J Cap Moulding: The J-Cap Moulding is used like a mini nosing to cover ( cap ) this unfinished edge of the side skirt boards, thus giving a finished look to this otherwise raw edge. So if you have 32 feet of skirt board, you will need approx 36 feet of J-Cap Moulding for proper coverage.
Landing: An intermediate floor or platform between flights of stairs. Landings permit directional changes in stair
Landing Newel: The newel post used at landings and upper levels where rake rail changes direction and
continues or where rake rail rises vertically to meet level rail. Length is typically 42" long, if yopu want to meet a 36" rail height code -or- 48" long newel post get used if you want to meet a 42" rail height code.
Landing Tread: A nosed and rabbeted tread-like mould used to form a level surface with the finished floor of landings
and upper levels. May also be used to trim around well holes and balconies.
Left Hand Miter: A stair open for balustrade on the left side, ascending the stair. The rail fittings on the left hand side of the stair.
Level Quarterturn: A rail fitting that permits level hand rail to turn 90 degrees; available with cap or without
Level Rail: Handrail used on the level portion of a balustrade.
Miter Return: A nosed or rounded moulding used to trim, open end treads. This conceals the end grain.
Newel: A vertical post used to start the balustrade, also used at points of vertical and directional transition. Newel posts are the backbone of balustrade strength.
Open Stair Treads: A stair where the stringer has been cut out and the tread ends are exposed on one or both ends.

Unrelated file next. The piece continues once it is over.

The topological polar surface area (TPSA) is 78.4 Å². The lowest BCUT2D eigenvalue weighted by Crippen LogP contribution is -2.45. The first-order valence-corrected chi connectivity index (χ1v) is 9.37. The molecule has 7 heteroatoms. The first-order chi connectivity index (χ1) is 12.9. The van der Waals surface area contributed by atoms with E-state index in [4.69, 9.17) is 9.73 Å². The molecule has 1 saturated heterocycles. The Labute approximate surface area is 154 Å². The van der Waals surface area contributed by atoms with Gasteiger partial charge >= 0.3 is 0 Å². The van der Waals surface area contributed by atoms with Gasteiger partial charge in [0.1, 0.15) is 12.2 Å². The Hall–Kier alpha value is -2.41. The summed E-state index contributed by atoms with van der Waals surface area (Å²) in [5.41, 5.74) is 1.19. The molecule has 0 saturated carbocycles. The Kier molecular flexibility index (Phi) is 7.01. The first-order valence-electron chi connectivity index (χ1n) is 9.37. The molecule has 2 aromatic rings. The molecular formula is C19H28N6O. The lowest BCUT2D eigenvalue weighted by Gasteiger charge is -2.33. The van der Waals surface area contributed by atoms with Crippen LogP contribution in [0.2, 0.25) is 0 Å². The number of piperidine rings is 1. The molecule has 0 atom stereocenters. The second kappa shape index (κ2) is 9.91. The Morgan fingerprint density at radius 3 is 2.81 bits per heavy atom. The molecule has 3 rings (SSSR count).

Over-the-Post: A balustrade system which uses rail fittings on top of newel posts forming a continuous hand
Pitch: Refer to Rake of the staircase or railing system.
Pitch Block: A block of wood that is cut to form a right triangle using the rise and run dimensions of the stair.
The pitch block is used to determine the exact point and angle of cut for attachment of fitting to straight rail. The pitch block also determines the angle cuts on balusters, newel posts and hand rail.
Plow: The grooved out area in the bottom of the hand rail and the top of shoe rail that receive square end balusters.
It is fitted with fillet spacers.
Post-to-Post: A balustrade system where hand rail is cut between and attached to square top newel posts.
Rail Bolt: A two ended, threaded steel stud with nut, washer and wood plug. A concealed fastener used to attach
hand rail to fittings and newels.
Rail Fitting: Fittings are assembled components that are profiled to match hand rail patterns. They permit directional
and vertical changes with hand rail in over-the-post balustrades. Some fittings may be used in post-to-post
Rake: The angle or pitch of a stairís ascent to the upper level. The rake is established by the rise and run.